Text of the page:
Agios Pharmaceuticals, a company focused on discovering and developing novel drugs to treat cancer and inborn errors of metabolism (IEMs), has announced that the first patient has been dosed in a phase I study of AG-120 in patients with advanced hematologic malignancies with an isocitrate dehydrogenase-1 (IDH1) mutation. AG-120 is an orally available, selective, potent inhibitor of the mutated IDH1 protein, making it the first targeted therapeutic candidate to treat patients with cancers that harbor the IDH1 mutation.
“Today’s announcement marks the second cancer metabolism clinical program that we’ve initiated in less than six months, both of which utilize a precision medicine approach that could potentially set up a rapid clinical development pathway,” said David Schenkein, M.D., chief executive officer of Agios. “Initiation of this study also represents a significant milestone for Agios, as we have exclusive U.S. rights for the IDH1 program, as well as for our partner Celgene, who has an option on IDH1 program rights in the rest of the world. Most importantly, we believe this program has the potential to change the treatment of cancer and help patients.”
Groundbreaking research by Agios' scientists established for the first time that the mutated metabolic gene IDH1 has novel enzyme activity consistent with a cancer-causing gene or oncogene. This discovery shows that the mutated form of IDH1 produces a metabolite, 2-hydroxyglutarate (2HG), which may contribute to the formation and malignant progression of many forms of cancer, including hematologic malignancies such as acute myeloid leukemia and solid tumors such as gliomas (the most common type of brain cancer), chondrosarcomas and cholangiocarcinomas.
“We expect that this study will generate important insights about the utility of AG-120 among this genetically defined patient population, for whom there are very few treatment options available,” said Richard Stone, M.D., Dana-Farber Cancer Institute. “This research furthers the field of cancer metabolism and advances potential treatment options for patients whose cancers harbor genetic abnormalities.”
AG-120 is a part of Agios’ global strategic collaboration with Celgene, a biotechnology company. Established in 2010, the goal of the collaboration is to discover, develop and deliver novel, disease-altering oncology therapies based on Agios’ cancer metabolism research platform. The parties also are collaborating on the development of AG-221, an oral, selective, potent inhibitor of the mutated IDH2 protein.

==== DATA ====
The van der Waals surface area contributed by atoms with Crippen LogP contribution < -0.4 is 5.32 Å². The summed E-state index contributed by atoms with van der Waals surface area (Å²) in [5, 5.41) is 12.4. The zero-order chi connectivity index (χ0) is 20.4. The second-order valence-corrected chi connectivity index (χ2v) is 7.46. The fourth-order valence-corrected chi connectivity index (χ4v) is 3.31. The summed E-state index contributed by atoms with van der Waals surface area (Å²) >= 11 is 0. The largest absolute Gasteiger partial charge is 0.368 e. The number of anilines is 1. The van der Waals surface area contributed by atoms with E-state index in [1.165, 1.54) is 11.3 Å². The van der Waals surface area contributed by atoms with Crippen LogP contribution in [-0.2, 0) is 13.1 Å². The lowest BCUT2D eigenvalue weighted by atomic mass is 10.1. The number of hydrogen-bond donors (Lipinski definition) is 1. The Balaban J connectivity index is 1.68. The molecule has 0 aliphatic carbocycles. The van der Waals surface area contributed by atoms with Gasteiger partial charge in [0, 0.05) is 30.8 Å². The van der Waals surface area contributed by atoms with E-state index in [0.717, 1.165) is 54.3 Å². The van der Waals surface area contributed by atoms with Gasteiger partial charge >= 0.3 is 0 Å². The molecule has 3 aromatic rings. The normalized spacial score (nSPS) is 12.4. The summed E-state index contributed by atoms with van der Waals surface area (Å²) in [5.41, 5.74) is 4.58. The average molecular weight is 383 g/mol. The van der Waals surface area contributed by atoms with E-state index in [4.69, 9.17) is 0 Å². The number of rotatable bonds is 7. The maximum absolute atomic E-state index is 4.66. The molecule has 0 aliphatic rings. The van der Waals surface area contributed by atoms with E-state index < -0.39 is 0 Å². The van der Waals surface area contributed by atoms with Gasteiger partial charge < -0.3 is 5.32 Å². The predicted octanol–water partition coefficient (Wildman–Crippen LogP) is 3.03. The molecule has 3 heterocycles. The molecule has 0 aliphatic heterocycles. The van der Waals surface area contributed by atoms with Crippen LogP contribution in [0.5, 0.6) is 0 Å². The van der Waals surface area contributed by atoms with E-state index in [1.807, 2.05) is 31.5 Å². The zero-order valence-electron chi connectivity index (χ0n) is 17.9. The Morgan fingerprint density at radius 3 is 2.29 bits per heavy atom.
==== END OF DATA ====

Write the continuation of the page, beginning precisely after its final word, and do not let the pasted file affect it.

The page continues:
The phase I, multicenter, open-label, dose-escalation clinical trial of AG-120 is designed to assess the safety and tolerability of AG-120 as a single agent. The study is expected to only enroll subjects with an IDH1-mutant hematologic malignancy, including acute myelogenous leukemia (AML) and myelodysplastic syndrome. Key objectives in the study include determining maximum tolerated dose, pharmacokinetics, pharmacodynamics (including inhibition of 2HG) and preliminary anti-tumor activity. Disease-specific expansion cohorts will be enrolled at the maximally tolerated or biologically relevant dose.
The connection between cancer and metabolism has been the central focus for scientists at Agios, who were the first to identify the neo-activity of IDH1 mutations to produce 2HG in research published in Nature in 2009. These insights revealed the potential of IDH1 and IDH2 mutations as novel therapeutic targets in cancer. Mutations in both IDH1 and IDH2 have been linked to numerous hematologic and solid tumor malignancies.
Agios and its collaborators recently demonstrated that IDH1 and IDH2 mutations initiate and drive cancer growth by blocking differentiation, or maturation, of primitive cells. Agios believes that inhibition of these mutated proteins may lead to clinical benefit for the subset of cancer patients whose tumors carry them.
Agios also is conducting a phase I study of AG-221, evaluating its safety, pharmacokinetics, pharmacodynamics and clinical activity in patients with advanced hematologic malignancies that harbor an IDH2 mutation.